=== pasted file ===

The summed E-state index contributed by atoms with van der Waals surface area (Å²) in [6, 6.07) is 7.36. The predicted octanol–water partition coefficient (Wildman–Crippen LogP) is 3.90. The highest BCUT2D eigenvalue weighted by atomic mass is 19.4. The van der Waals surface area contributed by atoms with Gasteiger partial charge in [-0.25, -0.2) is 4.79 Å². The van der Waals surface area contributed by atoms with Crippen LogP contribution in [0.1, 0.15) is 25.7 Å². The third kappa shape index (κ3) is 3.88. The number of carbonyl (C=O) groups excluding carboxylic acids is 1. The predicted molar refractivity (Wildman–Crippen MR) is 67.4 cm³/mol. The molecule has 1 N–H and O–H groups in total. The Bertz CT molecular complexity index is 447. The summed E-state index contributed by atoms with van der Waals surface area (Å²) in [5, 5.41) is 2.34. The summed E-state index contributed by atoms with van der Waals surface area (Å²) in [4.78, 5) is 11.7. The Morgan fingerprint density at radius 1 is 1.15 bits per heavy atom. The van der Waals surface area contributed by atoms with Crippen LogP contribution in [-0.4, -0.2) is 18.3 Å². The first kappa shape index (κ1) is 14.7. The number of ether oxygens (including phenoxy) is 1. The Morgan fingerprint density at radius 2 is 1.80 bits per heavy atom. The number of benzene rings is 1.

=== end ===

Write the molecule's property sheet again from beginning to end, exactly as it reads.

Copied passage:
The summed E-state index contributed by atoms with van der Waals surface area (Å²) in [6, 6.07) is 7.36. The predicted octanol–water partition coefficient (Wildman–Crippen LogP) is 3.90. The highest BCUT2D eigenvalue weighted by atomic mass is 19.4. The van der Waals surface area contributed by atoms with Gasteiger partial charge in [-0.25, -0.2) is 4.79 Å². The van der Waals surface area contributed by atoms with Crippen LogP contribution in [0.1, 0.15) is 25.7 Å². The third kappa shape index (κ3) is 3.88. The number of carbonyl (C=O) groups excluding carboxylic acids is 1. The predicted molar refractivity (Wildman–Crippen MR) is 67.4 cm³/mol. The molecule has 1 N–H and O–H groups in total. The Bertz CT molecular complexity index is 447. The summed E-state index contributed by atoms with van der Waals surface area (Å²) in [5, 5.41) is 2.34. The summed E-state index contributed by atoms with van der Waals surface area (Å²) in [4.78, 5) is 11.7. The Morgan fingerprint density at radius 1 is 1.15 bits per heavy atom. The van der Waals surface area contributed by atoms with Crippen LogP contribution in [-0.4, -0.2) is 18.3 Å². The first kappa shape index (κ1) is 14.7. The number of ether oxygens (including phenoxy) is 1. The Morgan fingerprint density at radius 2 is 1.80 bits per heavy atom. The number of benzene rings is 1.